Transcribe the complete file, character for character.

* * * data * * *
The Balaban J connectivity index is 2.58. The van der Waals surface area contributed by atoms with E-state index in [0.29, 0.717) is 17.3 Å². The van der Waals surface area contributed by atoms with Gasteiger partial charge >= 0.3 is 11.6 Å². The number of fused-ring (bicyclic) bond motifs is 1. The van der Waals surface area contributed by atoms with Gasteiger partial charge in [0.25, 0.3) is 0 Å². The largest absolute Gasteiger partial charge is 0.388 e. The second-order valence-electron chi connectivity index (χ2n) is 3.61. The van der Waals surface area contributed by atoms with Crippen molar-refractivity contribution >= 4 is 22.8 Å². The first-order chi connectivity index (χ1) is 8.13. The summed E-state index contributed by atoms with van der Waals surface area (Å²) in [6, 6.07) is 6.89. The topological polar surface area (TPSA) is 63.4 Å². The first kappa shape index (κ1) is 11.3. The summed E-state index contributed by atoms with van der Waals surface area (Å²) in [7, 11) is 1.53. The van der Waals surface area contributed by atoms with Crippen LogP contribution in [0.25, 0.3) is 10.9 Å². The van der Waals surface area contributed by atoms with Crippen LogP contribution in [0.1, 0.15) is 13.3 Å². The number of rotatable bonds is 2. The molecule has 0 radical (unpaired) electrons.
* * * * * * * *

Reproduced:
The Balaban J connectivity index is 2.58. The van der Waals surface area contributed by atoms with E-state index in [0.29, 0.717) is 17.3 Å². The van der Waals surface area contributed by atoms with Gasteiger partial charge >= 0.3 is 11.6 Å². The number of fused-ring (bicyclic) bond motifs is 1. The van der Waals surface area contributed by atoms with Gasteiger partial charge in [0.25, 0.3) is 0 Å². The largest absolute Gasteiger partial charge is 0.388 e. The second-order valence-electron chi connectivity index (χ2n) is 3.61. The van der Waals surface area contributed by atoms with Crippen molar-refractivity contribution >= 4 is 22.8 Å². The first-order chi connectivity index (χ1) is 8.13. The summed E-state index contributed by atoms with van der Waals surface area (Å²) in [6, 6.07) is 6.89. The topological polar surface area (TPSA) is 63.4 Å². The first kappa shape index (κ1) is 11.3. The summed E-state index contributed by atoms with van der Waals surface area (Å²) in [7, 11) is 1.53. The van der Waals surface area contributed by atoms with Crippen LogP contribution in [0.25, 0.3) is 10.9 Å². The van der Waals surface area contributed by atoms with Crippen LogP contribution in [0.1, 0.15) is 13.3 Å². The number of rotatable bonds is 2. The molecule has 0 radical (unpaired) electrons.